Brussels, 20 July 2020 – The new composition of the European Supervisory Authorities’ (ESAs) “Stakeholder Groups” is a step backwards with regard to a balanced representation between industry and consumers in EU financial rulemaking. This is the result of the recent ESAs reform, which reduced the quotas for consumers and academics in favour of financial institutions (industry & “professional associations”).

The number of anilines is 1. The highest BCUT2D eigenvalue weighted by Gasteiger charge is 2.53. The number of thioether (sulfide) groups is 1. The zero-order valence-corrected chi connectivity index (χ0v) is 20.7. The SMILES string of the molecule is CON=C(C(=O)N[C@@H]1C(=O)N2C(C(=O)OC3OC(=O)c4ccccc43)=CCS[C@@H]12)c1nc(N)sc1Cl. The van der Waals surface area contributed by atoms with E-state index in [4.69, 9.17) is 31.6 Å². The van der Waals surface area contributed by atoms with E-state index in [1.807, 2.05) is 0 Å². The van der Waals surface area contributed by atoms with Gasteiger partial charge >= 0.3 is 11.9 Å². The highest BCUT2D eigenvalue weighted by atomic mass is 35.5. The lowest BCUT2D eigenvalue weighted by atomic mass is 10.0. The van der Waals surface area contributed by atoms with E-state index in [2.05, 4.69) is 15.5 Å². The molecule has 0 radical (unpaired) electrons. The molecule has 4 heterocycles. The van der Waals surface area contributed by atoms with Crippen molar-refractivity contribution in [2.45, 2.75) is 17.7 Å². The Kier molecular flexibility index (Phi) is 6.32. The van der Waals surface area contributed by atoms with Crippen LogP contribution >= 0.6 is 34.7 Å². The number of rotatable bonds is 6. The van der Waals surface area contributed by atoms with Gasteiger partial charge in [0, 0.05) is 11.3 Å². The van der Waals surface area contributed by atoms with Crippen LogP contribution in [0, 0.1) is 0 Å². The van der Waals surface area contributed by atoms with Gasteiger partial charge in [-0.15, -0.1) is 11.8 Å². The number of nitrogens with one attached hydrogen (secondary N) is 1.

Before the ESAs reform that came into effect in 2019, these stakeholder groups (SGs) reserved 10 spots for financial industry representatives, 5 for academics and the rest for a “bundled” category composed of representatives of employees (of financial institutions), consumers, users of financial services and SMEs. Following the reform, the quota of the financial industry at EBA and at ESMA was increased to the detriment of the other categories: now each stakeholder group must comprise 13 members representing the industry, 4 academics, and 13 from the “bundled” category. The new EU rule is even worse in the case of EIOPA, where representatives from professional associations are added on top of the increased financial industry quota of 13, with the financial industry now making up half (or more) of the total membership.